Microtune won another victory in its legal battle against Broadcom this month when a US District Court issued a preliminary injunction barring Broadcom from selling, offering to sell, or importing into the US, its BCM3415 silicon tuner and certain reference design boards containing the device.
In addition, the US District Court for the Eastern District of Texas ruled that Broadcom’s officers, employees, agents, and ‘all persons in active concert or participation therewith who receive notice’ of the injunction order are enjoined from infringing Microtune’s patent by selling, offering for sale, or importing into the US the BCM3415 tuner from Broadcom.
The Court additionally noted that ‘products merely colorably different’ from the infringing BCM3415 tuner would be deemed to fall under the injunction order. The Court’s entry of this injunction arises from the March 20, 2003 jury verdict that found that Broadcom had willfully infringed on Microtune’s patent, US Patent No. 5,737,035, for the Microtune’s single-chip tuner technology.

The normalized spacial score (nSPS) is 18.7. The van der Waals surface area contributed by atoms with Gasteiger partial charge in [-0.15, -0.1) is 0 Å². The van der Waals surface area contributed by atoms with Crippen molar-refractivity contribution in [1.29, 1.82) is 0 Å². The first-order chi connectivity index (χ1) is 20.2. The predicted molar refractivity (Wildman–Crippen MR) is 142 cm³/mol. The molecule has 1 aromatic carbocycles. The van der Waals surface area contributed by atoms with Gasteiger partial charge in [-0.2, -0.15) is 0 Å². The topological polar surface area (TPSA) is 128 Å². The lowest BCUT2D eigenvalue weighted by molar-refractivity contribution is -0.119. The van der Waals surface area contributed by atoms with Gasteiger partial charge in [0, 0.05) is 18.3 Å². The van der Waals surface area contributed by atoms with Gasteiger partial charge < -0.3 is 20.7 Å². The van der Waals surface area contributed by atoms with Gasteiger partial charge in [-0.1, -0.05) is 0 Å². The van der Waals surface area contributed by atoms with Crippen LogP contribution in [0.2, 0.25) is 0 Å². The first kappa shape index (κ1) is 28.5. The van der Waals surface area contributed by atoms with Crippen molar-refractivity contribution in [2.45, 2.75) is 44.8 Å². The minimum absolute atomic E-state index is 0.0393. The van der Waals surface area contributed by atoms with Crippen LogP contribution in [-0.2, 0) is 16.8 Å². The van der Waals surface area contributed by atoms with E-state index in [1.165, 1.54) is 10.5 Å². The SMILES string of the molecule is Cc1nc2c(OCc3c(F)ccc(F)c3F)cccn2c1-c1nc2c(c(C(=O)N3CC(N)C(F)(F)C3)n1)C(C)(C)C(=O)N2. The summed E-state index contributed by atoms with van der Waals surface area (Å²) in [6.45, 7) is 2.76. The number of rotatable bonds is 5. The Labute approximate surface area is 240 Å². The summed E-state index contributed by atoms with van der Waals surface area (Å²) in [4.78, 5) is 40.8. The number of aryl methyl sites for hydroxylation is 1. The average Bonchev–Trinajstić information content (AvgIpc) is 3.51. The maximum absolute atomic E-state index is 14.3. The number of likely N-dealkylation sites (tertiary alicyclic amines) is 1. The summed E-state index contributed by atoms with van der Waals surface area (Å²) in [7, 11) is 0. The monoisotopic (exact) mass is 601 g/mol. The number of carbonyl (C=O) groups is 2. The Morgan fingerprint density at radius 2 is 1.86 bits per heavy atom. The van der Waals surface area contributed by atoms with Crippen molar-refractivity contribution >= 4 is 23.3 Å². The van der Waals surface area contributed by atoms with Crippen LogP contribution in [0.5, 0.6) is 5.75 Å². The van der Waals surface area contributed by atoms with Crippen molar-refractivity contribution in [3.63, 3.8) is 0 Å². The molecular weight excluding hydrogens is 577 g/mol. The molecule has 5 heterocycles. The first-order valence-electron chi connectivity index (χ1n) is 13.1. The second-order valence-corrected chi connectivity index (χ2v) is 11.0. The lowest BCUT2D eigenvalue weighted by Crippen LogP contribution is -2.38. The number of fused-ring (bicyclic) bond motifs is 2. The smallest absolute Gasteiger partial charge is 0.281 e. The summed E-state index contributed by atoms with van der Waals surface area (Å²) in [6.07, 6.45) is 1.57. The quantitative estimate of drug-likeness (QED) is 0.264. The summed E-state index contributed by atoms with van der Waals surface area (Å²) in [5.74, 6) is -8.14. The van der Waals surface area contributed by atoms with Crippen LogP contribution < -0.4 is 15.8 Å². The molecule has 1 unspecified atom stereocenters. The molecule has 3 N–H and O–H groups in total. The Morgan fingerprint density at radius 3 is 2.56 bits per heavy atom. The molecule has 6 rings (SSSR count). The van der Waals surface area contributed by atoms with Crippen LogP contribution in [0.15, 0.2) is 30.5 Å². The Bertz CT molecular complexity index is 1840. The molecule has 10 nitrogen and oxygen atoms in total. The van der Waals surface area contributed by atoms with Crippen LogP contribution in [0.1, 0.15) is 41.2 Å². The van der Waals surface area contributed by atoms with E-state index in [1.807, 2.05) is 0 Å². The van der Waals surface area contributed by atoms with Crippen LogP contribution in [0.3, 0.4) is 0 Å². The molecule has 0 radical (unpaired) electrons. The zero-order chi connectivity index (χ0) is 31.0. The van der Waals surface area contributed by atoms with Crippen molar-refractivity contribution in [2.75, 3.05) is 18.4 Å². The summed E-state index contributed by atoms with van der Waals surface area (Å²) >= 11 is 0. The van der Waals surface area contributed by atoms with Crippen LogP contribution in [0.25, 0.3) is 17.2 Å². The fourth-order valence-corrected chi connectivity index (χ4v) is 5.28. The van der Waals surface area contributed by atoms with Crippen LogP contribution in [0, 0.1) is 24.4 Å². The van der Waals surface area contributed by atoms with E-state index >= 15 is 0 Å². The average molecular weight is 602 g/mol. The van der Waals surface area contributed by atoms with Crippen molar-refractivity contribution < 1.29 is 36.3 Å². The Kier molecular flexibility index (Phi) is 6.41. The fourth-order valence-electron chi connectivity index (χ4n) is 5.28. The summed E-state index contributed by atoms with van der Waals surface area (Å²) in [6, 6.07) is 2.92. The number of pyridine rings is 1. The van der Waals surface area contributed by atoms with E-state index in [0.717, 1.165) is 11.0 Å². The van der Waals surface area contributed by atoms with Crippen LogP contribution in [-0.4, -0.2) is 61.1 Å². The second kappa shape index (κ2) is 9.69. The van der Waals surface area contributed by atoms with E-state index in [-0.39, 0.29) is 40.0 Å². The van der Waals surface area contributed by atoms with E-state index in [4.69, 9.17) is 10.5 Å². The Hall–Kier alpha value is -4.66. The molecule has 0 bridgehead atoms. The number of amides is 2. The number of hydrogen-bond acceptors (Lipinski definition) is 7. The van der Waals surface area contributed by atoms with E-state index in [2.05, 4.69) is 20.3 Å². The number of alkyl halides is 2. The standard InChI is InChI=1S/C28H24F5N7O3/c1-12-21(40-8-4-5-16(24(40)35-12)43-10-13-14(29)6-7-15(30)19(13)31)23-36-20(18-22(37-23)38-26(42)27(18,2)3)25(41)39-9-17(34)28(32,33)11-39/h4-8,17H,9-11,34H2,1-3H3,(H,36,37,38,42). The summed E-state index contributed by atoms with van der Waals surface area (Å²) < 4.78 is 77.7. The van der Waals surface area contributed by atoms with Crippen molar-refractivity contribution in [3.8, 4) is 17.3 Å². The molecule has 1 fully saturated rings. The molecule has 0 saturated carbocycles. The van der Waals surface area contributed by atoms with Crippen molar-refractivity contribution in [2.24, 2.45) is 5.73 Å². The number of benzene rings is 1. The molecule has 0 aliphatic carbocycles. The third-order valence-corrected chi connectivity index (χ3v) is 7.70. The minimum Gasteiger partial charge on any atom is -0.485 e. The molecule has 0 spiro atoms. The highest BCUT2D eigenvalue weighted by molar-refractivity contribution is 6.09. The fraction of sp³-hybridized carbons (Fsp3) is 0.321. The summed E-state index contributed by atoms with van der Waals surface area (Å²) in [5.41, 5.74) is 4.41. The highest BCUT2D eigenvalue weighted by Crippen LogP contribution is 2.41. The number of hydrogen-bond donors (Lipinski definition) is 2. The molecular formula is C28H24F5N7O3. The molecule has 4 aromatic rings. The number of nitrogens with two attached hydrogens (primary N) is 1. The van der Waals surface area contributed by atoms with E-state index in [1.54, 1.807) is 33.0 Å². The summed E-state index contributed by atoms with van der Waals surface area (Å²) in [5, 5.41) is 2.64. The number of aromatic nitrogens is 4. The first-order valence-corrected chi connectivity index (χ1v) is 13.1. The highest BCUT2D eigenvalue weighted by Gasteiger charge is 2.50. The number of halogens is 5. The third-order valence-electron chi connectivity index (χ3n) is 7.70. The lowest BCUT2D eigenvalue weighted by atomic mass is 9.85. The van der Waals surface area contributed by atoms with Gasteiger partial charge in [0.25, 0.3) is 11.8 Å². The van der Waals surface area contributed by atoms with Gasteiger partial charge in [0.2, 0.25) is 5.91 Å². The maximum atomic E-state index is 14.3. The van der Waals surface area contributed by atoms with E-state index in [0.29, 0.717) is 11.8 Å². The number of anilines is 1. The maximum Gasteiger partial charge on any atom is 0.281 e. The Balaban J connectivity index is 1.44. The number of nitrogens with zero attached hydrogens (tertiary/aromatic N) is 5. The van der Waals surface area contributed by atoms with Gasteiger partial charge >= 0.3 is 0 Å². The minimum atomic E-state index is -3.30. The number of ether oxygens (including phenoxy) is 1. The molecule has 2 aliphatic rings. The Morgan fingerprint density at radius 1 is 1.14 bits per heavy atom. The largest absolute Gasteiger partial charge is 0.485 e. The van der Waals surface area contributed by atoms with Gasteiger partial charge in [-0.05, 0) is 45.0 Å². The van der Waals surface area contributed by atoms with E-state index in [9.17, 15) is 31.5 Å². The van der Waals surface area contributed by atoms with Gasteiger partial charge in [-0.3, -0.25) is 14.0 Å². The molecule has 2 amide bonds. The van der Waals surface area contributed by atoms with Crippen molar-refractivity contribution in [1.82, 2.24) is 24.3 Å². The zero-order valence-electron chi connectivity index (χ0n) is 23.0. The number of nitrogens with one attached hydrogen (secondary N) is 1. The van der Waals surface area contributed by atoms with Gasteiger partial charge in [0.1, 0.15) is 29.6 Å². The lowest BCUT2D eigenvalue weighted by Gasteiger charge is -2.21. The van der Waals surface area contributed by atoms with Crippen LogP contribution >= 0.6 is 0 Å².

On April 11, 2003, the Court denied all of the Motions filed by Broadcom for JMOL (Judgment as a Matter of Law). The effect of these rulings was to uphold the jury’s findings of validity and enforceability of Microtune’s patent, and also uphold the jury’s findings that Broadcom willfully infringed that patent.
‘We are very pleased by the Court’s actions,’ said Douglas J. Bartek, Chairman and CEO of Microtune. ‘This preliminary injunction and the Court’s affirmation of our patent rights demonstrate that our US patent system works. Even small, enterprising companies can protect their valued intellectual property rights against much larger competitors. The jury’s finding of willful infringement is especially gratifying.’
Microtune’s ‘035 patent covers the development of ‘a highly integrated silicon tuner on a single microcircuit’. Microtune holds another 23 US patents covering tuner technology, with over 50 applications pending.